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Angry Dragons: Long Tan, Bad Tweets, and a Worse Future

Two experts in being upset at the Vancouver Whitecaps.
Two experts in being upset at the Vancouver Whitecaps.

Last week, Rob R. Scott mused upon the fate of Vancouver Whitecaps forward Long Tan. Tan, for the uninitiated, is a 24-year-old journeyman who came to the Whitecaps after a decent but underwhelming career with FC Tampa Bay in the second division. He's an exciting player to watch with good athleticism but little real technical ability. I gave my detailed opinion on Long back in March and have seen nothing to change my mind.

After a few decent appearances with last year's Whitecaps, Tan's been on the outside: 27 minutes in Major League Soccer plus a bevy more in USL PDL and the MLS Reserves. It seems like small beer for a third-year professional like Tan.

Long certainly thought so. Last Friday, while I was in Cuba, he dropped a couple of tweet bombs in the middle of the night.

Tan has since deleted his tweets; these screenshots are mercilessly and unrepentently stolen from Iain McHugh on the Southsiders forum.

This is, of course, old news. Tan has been suspended by Martin Rennie and the Whitecaps for violating the team's social media policy. But it's old news that happened while I was out of the country and there's still a thing or two to be said about it.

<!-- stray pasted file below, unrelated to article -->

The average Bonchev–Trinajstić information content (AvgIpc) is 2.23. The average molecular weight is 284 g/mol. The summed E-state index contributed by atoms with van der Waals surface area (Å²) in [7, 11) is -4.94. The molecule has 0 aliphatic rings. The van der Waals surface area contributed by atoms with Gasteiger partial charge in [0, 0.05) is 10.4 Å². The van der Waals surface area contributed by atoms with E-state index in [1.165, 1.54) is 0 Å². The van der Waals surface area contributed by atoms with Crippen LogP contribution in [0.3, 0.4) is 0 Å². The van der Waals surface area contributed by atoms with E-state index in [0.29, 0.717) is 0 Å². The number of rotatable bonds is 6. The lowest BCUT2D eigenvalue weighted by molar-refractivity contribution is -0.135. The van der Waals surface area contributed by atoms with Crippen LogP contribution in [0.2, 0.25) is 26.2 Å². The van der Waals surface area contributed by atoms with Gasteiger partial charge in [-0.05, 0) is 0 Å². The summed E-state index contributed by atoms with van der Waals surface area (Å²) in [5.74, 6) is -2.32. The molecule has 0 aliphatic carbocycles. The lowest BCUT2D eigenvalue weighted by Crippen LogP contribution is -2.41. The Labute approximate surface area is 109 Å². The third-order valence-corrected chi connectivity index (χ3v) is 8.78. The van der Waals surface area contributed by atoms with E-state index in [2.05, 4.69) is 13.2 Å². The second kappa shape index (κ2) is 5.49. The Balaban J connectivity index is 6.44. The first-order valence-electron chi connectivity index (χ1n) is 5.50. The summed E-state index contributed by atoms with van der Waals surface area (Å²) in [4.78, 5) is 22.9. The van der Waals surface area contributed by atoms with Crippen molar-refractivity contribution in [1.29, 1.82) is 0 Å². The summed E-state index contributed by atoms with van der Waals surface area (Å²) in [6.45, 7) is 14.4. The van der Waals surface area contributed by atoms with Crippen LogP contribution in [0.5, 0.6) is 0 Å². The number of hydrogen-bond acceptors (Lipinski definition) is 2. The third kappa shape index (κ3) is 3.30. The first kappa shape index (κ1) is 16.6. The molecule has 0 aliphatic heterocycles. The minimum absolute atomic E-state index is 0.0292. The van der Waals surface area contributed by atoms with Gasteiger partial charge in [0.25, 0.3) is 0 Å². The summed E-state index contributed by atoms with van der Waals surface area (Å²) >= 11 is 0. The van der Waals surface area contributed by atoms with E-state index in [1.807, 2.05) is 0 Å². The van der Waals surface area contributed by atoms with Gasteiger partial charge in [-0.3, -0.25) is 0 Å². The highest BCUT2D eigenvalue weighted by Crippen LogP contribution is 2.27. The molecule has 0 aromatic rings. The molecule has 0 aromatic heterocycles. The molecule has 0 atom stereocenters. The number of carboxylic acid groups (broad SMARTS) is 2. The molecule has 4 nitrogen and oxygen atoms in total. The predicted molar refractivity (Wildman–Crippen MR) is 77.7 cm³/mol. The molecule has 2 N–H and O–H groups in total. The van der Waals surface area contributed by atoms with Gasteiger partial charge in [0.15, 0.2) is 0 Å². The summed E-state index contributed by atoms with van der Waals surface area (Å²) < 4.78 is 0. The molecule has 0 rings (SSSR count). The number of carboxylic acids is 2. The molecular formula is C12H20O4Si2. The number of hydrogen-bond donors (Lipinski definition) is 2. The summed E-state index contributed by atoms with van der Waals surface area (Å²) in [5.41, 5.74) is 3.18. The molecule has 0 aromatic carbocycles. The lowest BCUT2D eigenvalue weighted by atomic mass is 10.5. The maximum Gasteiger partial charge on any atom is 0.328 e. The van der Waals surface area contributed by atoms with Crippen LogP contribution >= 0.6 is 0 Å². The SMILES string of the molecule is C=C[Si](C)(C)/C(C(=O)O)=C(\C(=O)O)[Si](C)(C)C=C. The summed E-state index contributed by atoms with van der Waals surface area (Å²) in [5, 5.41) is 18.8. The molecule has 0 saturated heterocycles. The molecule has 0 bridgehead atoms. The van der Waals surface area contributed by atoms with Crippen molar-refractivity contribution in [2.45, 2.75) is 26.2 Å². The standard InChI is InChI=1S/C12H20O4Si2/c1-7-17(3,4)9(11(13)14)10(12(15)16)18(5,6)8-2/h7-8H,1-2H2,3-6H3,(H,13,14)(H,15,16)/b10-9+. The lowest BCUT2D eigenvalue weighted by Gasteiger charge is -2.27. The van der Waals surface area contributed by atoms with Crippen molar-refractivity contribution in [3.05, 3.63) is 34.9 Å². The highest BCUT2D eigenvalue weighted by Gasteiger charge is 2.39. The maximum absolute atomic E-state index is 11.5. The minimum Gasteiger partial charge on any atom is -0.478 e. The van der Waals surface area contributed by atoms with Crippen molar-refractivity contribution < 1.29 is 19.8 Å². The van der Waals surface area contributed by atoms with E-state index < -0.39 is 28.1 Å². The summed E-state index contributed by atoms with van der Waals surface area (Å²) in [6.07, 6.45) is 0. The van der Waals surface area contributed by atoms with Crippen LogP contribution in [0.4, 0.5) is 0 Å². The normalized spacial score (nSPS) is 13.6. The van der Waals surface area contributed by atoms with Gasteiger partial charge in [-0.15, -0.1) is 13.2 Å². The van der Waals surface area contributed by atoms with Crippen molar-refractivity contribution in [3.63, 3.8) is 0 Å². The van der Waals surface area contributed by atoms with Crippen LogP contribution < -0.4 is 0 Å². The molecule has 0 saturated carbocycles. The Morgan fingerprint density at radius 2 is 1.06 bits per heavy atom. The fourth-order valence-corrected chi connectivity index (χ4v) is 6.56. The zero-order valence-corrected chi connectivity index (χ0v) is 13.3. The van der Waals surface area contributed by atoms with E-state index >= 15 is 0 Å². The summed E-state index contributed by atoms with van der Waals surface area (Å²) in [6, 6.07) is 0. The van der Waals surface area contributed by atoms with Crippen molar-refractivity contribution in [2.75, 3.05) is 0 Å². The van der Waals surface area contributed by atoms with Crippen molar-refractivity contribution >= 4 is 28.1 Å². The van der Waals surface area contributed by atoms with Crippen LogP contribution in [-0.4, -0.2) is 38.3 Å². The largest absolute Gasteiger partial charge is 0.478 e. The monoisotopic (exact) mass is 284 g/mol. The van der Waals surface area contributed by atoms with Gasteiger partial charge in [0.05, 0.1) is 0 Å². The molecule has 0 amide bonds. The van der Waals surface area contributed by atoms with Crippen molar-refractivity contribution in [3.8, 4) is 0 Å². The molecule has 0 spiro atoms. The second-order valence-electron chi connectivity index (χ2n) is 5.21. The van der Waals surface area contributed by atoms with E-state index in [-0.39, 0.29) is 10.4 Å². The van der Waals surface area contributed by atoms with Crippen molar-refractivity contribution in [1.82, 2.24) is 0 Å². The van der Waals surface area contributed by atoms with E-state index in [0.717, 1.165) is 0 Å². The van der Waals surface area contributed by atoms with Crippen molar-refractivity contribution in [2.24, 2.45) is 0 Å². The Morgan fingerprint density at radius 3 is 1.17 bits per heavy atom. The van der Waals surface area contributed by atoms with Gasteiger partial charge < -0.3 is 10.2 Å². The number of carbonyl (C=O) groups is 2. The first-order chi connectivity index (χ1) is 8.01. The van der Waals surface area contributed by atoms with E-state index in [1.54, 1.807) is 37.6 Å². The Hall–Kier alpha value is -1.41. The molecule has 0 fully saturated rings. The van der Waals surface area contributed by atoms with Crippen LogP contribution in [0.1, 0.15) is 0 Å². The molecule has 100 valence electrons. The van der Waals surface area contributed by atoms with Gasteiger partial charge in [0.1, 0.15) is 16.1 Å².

The first question is whether Tan has a valid argument. 27 minutes aren't a lot and after 14 matches last year Tan had played 101. But of those 101, 90 came on May 28 against the New York Red Bulls when, in Teitur Thordarson's last stand, the Whitecaps played most of the nobody brigade. That single start aside, Tan is being used about as much this year under Rennie as he was last year under Thordarson.

Those 27 minutes put Tan better off than a lot of Whitecaps. Bryce Alderson, Russell Teibert, Caleb Clarke, Michael Boxall, and Brian Sylvestre all have zero. Michael Nanchoff has one. Old Rennie favourites are not exempt: Floyd Franks has nine and Etienne Barbara has ten. Basically, Martin is riding his thoroughbreds and letting his ponies forage for time where they can. This isn't bad strategy when it comes to 24-year-olds who haven't shown that they're going to be much more than what they are.

Evidently that is not Long's opinion. And, if I may attempt to parse the diction of a man who speaks broken English, it's fair to say this has been an issue for some time. Tan, after all, was in a similar position for most of last year. He had a good Mickey Mouse Cup in Orlando (one penalty aside) but other than that has shown little and been given less by Rennie.

Rennie's always said he'll give players a chance if they perform well in training. Maybe that's true and maybe it isn't. Tan continues to hammer the USL PDL level, for which he is well overqualified: three goals in two appearances, both Juan de Fuca Plate matches (one against Victoria and a brace against lowly Fraser Valley). Both those games were in late May and Tan hasn't played for the Residency since. He still sees Reserves games, or did until his suspension, but has only one goal and for my money has looked both uninterested and uninteresting. Last year he managed three.